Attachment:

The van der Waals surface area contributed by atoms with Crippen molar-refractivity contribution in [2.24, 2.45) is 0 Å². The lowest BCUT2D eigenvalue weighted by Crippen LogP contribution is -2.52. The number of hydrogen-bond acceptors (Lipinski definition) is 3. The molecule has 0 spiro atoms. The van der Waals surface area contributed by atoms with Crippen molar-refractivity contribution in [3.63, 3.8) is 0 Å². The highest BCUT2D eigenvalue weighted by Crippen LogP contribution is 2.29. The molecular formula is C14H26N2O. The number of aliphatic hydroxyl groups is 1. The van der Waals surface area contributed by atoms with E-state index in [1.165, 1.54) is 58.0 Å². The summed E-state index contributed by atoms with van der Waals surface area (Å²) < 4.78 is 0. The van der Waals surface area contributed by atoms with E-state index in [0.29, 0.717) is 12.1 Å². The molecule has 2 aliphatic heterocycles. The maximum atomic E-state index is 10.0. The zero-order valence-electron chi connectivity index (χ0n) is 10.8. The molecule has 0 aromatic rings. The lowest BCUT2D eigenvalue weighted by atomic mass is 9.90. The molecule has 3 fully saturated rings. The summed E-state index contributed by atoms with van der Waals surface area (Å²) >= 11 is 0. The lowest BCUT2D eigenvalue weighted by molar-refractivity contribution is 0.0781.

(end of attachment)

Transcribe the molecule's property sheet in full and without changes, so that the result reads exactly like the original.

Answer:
The van der Waals surface area contributed by atoms with Crippen molar-refractivity contribution in [2.24, 2.45) is 0 Å². The lowest BCUT2D eigenvalue weighted by Crippen LogP contribution is -2.52. The number of hydrogen-bond acceptors (Lipinski definition) is 3. The molecule has 0 spiro atoms. The van der Waals surface area contributed by atoms with Crippen molar-refractivity contribution in [3.63, 3.8) is 0 Å². The highest BCUT2D eigenvalue weighted by Crippen LogP contribution is 2.29. The molecular formula is C14H26N2O. The number of aliphatic hydroxyl groups is 1. The van der Waals surface area contributed by atoms with E-state index in [1.165, 1.54) is 58.0 Å². The summed E-state index contributed by atoms with van der Waals surface area (Å²) < 4.78 is 0. The van der Waals surface area contributed by atoms with E-state index in [0.29, 0.717) is 12.1 Å². The molecule has 2 aliphatic heterocycles. The maximum atomic E-state index is 10.0. The zero-order valence-electron chi connectivity index (χ0n) is 10.8. The molecule has 0 aromatic rings. The lowest BCUT2D eigenvalue weighted by atomic mass is 9.90. The molecule has 3 fully saturated rings. The summed E-state index contributed by atoms with van der Waals surface area (Å²) >= 11 is 0. The lowest BCUT2D eigenvalue weighted by molar-refractivity contribution is 0.0781.